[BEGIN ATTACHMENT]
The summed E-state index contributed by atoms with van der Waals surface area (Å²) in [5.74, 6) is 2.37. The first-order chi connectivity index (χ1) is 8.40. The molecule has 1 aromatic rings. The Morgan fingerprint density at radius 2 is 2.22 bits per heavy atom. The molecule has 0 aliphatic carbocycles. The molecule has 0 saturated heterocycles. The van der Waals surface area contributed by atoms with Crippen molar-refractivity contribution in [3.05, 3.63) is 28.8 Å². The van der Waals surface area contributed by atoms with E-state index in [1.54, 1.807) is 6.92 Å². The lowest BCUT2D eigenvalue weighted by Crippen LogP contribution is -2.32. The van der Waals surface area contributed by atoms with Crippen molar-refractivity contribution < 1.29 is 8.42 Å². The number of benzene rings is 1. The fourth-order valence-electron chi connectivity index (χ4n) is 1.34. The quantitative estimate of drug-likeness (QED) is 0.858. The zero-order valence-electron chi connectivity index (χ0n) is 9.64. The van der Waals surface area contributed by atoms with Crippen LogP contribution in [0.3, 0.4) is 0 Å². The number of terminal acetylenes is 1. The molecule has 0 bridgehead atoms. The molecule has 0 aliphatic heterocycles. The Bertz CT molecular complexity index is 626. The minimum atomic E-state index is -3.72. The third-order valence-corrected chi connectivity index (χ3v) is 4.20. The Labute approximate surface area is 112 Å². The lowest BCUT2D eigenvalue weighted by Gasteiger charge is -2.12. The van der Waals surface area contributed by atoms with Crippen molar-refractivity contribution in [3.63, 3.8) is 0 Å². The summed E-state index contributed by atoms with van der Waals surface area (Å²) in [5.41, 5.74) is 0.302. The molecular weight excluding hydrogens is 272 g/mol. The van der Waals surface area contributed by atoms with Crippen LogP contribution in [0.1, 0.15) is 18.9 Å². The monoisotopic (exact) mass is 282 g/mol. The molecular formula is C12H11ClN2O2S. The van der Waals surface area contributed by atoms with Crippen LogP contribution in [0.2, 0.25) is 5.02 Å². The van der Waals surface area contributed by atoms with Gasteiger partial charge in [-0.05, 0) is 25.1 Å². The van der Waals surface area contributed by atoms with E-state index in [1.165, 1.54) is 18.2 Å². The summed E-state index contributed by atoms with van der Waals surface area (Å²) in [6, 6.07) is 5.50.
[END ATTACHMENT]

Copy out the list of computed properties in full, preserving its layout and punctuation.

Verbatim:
The summed E-state index contributed by atoms with van der Waals surface area (Å²) in [5.74, 6) is 2.37. The first-order chi connectivity index (χ1) is 8.40. The molecule has 1 aromatic rings. The Morgan fingerprint density at radius 2 is 2.22 bits per heavy atom. The molecule has 0 aliphatic carbocycles. The molecule has 0 saturated heterocycles. The van der Waals surface area contributed by atoms with Crippen molar-refractivity contribution in [3.05, 3.63) is 28.8 Å². The van der Waals surface area contributed by atoms with E-state index in [1.54, 1.807) is 6.92 Å². The lowest BCUT2D eigenvalue weighted by Crippen LogP contribution is -2.32. The van der Waals surface area contributed by atoms with Crippen molar-refractivity contribution < 1.29 is 8.42 Å². The number of benzene rings is 1. The fourth-order valence-electron chi connectivity index (χ4n) is 1.34. The quantitative estimate of drug-likeness (QED) is 0.858. The zero-order valence-electron chi connectivity index (χ0n) is 9.64. The van der Waals surface area contributed by atoms with Crippen LogP contribution in [0.3, 0.4) is 0 Å². The number of terminal acetylenes is 1. The molecule has 0 bridgehead atoms. The molecule has 0 aliphatic heterocycles. The Bertz CT molecular complexity index is 626. The minimum atomic E-state index is -3.72. The third-order valence-corrected chi connectivity index (χ3v) is 4.20. The Labute approximate surface area is 112 Å². The lowest BCUT2D eigenvalue weighted by Gasteiger charge is -2.12. The van der Waals surface area contributed by atoms with Crippen molar-refractivity contribution in [3.63, 3.8) is 0 Å². The summed E-state index contributed by atoms with van der Waals surface area (Å²) in [5.41, 5.74) is 0.302. The molecular weight excluding hydrogens is 272 g/mol. The van der Waals surface area contributed by atoms with Crippen LogP contribution in [0.1, 0.15) is 18.9 Å². The monoisotopic (exact) mass is 282 g/mol. The molecular formula is C12H11ClN2O2S. The van der Waals surface area contributed by atoms with Crippen LogP contribution in [0.2, 0.25) is 5.02 Å². The van der Waals surface area contributed by atoms with Gasteiger partial charge in [-0.05, 0) is 25.1 Å². The van der Waals surface area contributed by atoms with E-state index in [1.165, 1.54) is 18.2 Å². The summed E-state index contributed by atoms with van der Waals surface area (Å²) in [6, 6.07) is 5.50.